Brian Leetch Elected to Hockey Hall of Fame

Hot Stove New YorkSenior Writer IJune 23, 2009

NEW YORK - FEBRUARY 22: Former New York Ranger Brian Leetch attends the ceremony honoring Andy Bathgate and Harry Howell prior to the game between the Toronto Maple Leafs and the New York Rangers on February 22, 2009 at Madison Square Garden in New York City. (Photo by Bruce Bennett/Getty Images)

Ranger great Brian Leetch was elected to the Hockey Hall of Fame today (along with other first-time-eligible players Steve Yzerman, Brett Hull and Luc Robitaille). And it couldn’t have happened to a nicer, classier guy.

Leetch played parts of 17 seasons for the Blueshirts, serving as captain from 1997-2000, and finished his career with Toronto and Boston (we don’t need to get into that now). He was one of the best American-born hockey players ever to play the game, and was also one of the greatest defensemen ever to lace up the skates in the NHL.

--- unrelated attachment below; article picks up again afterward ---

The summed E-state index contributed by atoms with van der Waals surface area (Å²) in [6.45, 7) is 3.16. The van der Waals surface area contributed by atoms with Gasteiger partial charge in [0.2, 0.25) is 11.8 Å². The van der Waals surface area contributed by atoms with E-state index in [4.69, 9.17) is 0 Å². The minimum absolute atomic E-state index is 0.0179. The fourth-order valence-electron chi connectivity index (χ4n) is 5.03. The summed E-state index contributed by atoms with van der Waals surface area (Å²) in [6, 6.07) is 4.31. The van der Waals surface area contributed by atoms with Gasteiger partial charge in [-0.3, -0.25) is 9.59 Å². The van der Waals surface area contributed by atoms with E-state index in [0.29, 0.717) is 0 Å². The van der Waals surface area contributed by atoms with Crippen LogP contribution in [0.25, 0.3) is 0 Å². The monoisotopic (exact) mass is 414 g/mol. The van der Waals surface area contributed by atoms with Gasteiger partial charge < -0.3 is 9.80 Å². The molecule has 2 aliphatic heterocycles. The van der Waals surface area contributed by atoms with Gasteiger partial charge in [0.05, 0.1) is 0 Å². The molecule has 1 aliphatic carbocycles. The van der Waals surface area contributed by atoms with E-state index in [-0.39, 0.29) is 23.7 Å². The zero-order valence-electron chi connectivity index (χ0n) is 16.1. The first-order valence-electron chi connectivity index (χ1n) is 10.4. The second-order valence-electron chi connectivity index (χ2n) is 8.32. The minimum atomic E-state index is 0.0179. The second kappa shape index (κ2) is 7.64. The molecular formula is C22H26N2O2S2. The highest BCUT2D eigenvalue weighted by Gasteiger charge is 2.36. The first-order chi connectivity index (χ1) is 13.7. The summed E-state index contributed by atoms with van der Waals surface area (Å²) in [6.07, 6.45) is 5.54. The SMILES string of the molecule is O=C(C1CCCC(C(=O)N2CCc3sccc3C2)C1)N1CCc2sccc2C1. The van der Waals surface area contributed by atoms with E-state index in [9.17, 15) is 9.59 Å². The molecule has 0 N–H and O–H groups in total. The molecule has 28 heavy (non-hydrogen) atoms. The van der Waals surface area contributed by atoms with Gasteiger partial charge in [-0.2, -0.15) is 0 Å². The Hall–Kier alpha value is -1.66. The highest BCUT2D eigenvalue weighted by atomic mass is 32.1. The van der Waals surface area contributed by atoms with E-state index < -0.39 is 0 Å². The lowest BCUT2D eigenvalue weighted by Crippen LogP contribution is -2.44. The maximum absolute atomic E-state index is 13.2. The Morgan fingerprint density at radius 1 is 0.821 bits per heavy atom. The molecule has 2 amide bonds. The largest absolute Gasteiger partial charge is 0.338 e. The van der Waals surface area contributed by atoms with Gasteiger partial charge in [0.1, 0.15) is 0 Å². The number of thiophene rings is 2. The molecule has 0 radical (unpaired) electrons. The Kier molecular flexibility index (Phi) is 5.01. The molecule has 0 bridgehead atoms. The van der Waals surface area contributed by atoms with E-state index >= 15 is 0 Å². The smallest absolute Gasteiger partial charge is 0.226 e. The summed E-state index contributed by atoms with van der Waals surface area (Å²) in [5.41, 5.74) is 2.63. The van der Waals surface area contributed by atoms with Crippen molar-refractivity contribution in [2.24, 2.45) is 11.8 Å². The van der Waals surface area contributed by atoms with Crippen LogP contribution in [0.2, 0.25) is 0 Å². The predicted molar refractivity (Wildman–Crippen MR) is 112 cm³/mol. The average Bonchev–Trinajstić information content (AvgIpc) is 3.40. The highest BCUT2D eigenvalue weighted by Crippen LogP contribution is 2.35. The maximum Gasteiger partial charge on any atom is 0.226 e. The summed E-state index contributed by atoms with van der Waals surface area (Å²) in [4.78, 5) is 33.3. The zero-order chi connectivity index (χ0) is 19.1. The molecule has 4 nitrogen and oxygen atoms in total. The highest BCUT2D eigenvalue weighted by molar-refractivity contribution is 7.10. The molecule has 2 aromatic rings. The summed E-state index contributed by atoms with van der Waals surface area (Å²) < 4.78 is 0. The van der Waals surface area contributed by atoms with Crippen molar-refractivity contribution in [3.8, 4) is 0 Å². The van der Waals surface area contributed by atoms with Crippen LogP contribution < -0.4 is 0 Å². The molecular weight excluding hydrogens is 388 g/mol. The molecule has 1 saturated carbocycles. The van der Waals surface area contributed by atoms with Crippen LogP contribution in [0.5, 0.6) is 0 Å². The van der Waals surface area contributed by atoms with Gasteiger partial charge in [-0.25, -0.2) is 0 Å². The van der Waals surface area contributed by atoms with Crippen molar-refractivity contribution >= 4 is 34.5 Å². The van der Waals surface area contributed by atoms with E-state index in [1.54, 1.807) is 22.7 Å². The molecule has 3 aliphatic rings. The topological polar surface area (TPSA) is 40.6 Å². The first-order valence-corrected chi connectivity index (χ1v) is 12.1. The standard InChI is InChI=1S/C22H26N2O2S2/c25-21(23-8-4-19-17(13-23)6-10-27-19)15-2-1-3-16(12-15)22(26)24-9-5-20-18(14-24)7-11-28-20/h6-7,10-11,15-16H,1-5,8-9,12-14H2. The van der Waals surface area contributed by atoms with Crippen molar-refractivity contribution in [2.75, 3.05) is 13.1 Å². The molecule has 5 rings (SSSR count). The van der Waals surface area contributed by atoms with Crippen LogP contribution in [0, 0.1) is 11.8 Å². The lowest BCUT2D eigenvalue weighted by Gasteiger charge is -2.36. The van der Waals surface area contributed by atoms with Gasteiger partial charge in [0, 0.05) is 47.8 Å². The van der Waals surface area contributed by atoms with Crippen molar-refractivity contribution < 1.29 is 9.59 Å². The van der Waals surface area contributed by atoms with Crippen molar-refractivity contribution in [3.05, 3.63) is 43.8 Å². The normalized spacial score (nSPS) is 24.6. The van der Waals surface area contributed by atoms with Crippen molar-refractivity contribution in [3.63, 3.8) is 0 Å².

His list of awards and accomplishments is long: Of course he’s a Stanley Cup winner, Conn Smythe Trophy winner (first and still only American to win that award), two-time Norris Trophy winner ('92 & '97), Calder Trophy winner (’89), two-time First Team NHL All-Star ('92 & '97), three-time Second Team NHL All-Star and he played in nine All-Star games.

He is one of only five defensemen in NHL history to record over 100 points in a season, and his 23 goals in 1988-89 is a rookie record for defensemen. He played in the Olympics and won the Gold Medal in the World Cup of Hockey in 1996 (while captaining the team).

He was the Rangers’ first-round draft pick in 1986 (ninth overall), and joined the team after playing one season for Boston College. He finished his New York career as the franchise leader in assists (741), second in games played (1,129), ninth in goals (240) and second in points (981). For his career, he netted 247 goals, had 781 assists and 1,028 points. He also tallied 97 points in 95 playoff games. And the Rangers retired his No. 2 on January 24, 2008.

Brian Leetch was mainly known for his offensive skills, but he was an all-around player, who wasn’t afraid to clear the crease or do whatever it took to help his team. He was always humble, and never had a bad word to say about anybody. He’s a no-doubt-about-it Hall-of-Famer, and maybe the greatest Ranger ever, and now he’s in the part of Toronto where he belongs—not with the Leafs but in the Hockey Hall of Fame.


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